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Choice of Materials and Materials Substitutions

The materials used in a construction project can either be dictated by the owner, left to the contractor's judgment, or a combination of the two. An owner who is critically concerned with the quality of the materials used may identify, with the help of the architect or other design professional, specific materials and products that are to be used in the construction. The specificity extends to outlining the brand and model number of the products, color, size, and any other identifying feature that would set the acceptable product apart from others. Under these circumstances, a contractor's deviation, even if well intentioned, may open him up to a charge of breach of contract.

On the other extreme, the parties may agree that the contractor can and should determine the materials that will be used in the construction, which meet the project's requirements. This is generally not preferred by the owner who loses all control over the quality of the materials utilized. The usual, and seemingly most desirable method for determining the materials used, from the standpoint of both parties, is to compromise between the two extremes. Basically, the owner and his design professional will identify a variety of products that are acceptable for the project. Thereafter, the contractor can freely choose between these “acceptable” products based on his judgment, experience, and understanding of the project.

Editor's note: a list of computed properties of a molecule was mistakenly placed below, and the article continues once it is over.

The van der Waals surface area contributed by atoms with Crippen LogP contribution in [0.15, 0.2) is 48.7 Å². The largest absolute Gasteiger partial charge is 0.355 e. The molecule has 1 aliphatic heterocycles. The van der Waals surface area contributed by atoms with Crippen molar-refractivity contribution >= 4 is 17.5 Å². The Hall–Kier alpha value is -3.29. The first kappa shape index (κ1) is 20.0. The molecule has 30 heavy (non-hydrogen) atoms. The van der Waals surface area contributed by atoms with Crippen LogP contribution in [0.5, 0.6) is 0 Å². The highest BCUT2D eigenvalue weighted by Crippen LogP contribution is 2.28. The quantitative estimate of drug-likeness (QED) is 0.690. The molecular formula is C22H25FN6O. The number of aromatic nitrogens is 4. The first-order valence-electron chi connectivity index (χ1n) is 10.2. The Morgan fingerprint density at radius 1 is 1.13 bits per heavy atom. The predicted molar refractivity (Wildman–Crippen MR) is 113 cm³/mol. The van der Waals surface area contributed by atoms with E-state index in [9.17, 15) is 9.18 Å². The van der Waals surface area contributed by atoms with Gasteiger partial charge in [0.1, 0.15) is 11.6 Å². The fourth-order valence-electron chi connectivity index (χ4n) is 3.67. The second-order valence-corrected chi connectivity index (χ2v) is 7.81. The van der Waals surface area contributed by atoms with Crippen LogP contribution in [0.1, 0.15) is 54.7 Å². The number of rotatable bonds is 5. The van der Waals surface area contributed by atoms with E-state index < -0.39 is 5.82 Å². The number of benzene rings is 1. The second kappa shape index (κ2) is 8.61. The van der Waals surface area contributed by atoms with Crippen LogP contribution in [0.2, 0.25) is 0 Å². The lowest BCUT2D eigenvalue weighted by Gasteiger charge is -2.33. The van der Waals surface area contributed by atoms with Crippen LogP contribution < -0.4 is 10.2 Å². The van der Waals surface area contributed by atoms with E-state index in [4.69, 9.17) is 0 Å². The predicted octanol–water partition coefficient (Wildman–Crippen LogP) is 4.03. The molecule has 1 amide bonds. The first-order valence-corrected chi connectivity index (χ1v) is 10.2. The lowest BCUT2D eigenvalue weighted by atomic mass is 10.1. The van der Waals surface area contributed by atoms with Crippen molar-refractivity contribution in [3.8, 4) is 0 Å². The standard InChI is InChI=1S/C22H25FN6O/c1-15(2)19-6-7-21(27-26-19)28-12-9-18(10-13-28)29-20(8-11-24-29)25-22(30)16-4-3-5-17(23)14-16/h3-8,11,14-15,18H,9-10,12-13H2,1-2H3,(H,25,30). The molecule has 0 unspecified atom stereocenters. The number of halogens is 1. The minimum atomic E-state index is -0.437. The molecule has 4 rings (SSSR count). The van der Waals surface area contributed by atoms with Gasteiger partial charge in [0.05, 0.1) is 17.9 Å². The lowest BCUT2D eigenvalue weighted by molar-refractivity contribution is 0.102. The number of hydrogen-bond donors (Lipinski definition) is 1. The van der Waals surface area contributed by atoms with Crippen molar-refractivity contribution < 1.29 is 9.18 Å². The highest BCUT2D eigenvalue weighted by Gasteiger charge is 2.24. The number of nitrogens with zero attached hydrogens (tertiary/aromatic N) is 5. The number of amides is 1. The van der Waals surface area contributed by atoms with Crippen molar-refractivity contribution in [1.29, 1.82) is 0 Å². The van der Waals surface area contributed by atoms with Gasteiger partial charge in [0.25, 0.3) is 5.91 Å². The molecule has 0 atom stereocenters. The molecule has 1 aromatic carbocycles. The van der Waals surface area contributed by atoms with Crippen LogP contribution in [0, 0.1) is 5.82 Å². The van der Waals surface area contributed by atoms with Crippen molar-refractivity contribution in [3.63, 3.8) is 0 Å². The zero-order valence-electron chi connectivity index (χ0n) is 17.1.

In order to allow for compromise, parties may include a provision in the contract documents for materials substitutions. The normal substitution standard is for materials that are equal or better to the materials already identified as “acceptable.” Contracts allowing for such substitutions enable a contractor, if necessary, to use his best judgment to complete the project without having to halt construction so that permission for the use of a different product can be obtained. This makes more efficient use of the parties' resources, allowing the owner to be comfortable in the quality of the product to be produced and allowing the contractor a measure of freedom to do his job as he sees fit within the confines of the project's plans and specifications.

Copyright 2014 LexisNexis, a division of Reed Elsevier Inc.